According to the National Conference of State Legislatures (NCSL), 16 states have introduced legislation related to autonomous vehicles in 2015, 12 states in 2014, nine states (and D.C.) in 2013, and six states in 2012. Nevada was the first state to authorize the operation of autonomous vehicles in 2011, with California, Florida, Michigan, North Dakota and Tennessee and D.C. following.
California’s Department of Motor Vehicles made progress late last year when it issued a draft of potential regulations for putting humans behind the wheel of autonomous vehicles, such as Google’s self-driving car. Its proposal said that a licensed driver would need to take over the car if necessary, and manufacturers would have to report accidents, create security measures to keep the car’s controls safe from hackers, and tell the car’s operator how to use the vehicle safely. While this is a step in the right direction, this proposal hurt Google’s chances of getting their cars on the road in the next year.
Another concern of both regulators and developers is making sure the cars can understand how to handle an issue it otherwise hadn’t encountered before. Some ways to test this would be to create a realistic urban environment, much like Mcity, where Ford is testing their self-driving vehicles for issues that they otherwise wouldn’t be able to test safely in the real world.
The DMV suggests that an alert driver can react to a situation in 1.75 seconds. Because of this, Rajkumar said the self-driving vehicle must be capable of having the “ability to slow down and come to a safe stop,” just as a human driver would. The “vehicle must be capable of dealing with tricky conditions by itself.”
AdasWorks’ CEO Laszlo Kishonti said that the current thinking is that the cars will give back the controls to the driver if it is in a situation it hasn’t seen before. (AdasWorks is a company that develops artificial intelligence for cars.)
“If these cars become popular, then people will lose their ability to react, not just because they are not focused, but if you lose your experience with driving, then human drivers will become more and more dangerous,” he said.
Even if the industry manages to work out the kinks of safety and security, it’s another thing to get people to want to ride in self-driving cars. Since there is a younger generation growing up surrounded by new technology, it’s possible that they will be more willing to embrace this new paradigm of using cars, according to Jim McBride, head of research and innovation at Ford Motors. However, he said that, in his experience, once he has put someone who was reluctant about self-driving vehicles behind the wheel, their opinion changed.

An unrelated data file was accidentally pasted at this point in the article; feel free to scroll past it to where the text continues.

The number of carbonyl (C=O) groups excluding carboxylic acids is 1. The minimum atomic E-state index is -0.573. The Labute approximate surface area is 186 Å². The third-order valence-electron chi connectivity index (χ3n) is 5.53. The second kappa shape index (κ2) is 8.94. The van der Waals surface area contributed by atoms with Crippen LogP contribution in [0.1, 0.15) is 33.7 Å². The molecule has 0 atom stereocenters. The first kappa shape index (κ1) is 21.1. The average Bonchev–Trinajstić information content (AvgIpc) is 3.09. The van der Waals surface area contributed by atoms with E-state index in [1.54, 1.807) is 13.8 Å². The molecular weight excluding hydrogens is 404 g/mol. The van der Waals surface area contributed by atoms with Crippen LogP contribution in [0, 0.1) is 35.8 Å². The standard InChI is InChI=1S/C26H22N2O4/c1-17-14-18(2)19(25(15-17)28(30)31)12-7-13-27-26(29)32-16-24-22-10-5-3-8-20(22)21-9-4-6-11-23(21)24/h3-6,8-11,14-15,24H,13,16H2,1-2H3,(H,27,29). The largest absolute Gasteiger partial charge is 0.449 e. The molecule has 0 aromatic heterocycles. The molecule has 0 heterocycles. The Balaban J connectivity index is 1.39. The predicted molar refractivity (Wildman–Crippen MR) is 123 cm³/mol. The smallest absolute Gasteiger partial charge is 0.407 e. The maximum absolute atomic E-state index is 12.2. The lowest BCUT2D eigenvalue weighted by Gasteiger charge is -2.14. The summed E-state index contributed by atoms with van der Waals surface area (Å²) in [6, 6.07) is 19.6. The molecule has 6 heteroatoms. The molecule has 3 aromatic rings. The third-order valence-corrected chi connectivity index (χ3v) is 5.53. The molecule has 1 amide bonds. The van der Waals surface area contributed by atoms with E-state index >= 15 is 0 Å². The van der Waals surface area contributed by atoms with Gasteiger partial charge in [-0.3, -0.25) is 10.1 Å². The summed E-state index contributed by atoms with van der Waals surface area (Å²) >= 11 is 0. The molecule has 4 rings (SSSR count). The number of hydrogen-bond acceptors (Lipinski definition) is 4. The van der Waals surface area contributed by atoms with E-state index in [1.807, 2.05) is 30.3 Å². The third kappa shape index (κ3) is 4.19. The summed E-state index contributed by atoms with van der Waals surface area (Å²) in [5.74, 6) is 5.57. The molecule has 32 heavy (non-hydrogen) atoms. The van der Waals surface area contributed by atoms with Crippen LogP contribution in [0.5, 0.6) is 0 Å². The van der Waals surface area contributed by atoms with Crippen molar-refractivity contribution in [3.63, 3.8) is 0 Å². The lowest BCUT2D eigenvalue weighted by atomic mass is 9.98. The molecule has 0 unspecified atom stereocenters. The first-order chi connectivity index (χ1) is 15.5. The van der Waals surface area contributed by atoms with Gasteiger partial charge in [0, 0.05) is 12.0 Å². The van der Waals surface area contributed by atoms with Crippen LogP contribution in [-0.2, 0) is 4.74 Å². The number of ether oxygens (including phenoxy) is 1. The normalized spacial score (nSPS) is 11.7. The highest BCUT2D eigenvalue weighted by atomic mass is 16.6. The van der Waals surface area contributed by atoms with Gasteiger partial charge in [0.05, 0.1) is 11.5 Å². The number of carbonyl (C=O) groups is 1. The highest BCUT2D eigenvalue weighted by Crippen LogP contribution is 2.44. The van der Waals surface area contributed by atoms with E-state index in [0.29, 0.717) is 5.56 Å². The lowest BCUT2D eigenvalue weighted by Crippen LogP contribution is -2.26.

“It’s hard for a lot of people to imagine what it’s like because those products exist for them to try,” he said. “They’ve never had that experience, so imagining what that experience is going to be, they have no paradigm in their mind.”
Rajkumar said that the general public might have an unclear understanding about the software and technology that currently exists and is ready for the road because of the “misinformation, hype and confusion.” He said that the cars on the market are not fully autonomous and that the technologies being introduced are to assist the driver that is still actively paying attention to the road. The cars that are being tested have driver-assistance software, and drivers are still expected to pay attention at all times.
“It will take many, many years for that technology to evolve and mature,” said Rajkumar. “Meanwhile, the technology has to be reliable; it’s going to take time.”
Companies agree about the different degrees of vehicle automation, but there is disagreement about what those degrees are, according to Rajkumar. The Society for Automotive Engineers (SAE) has defined six degrees of automation, from Level 0 of no automation to Level 5 of full automation. Rajkumar added that the NHTSA has defined four levels of automation.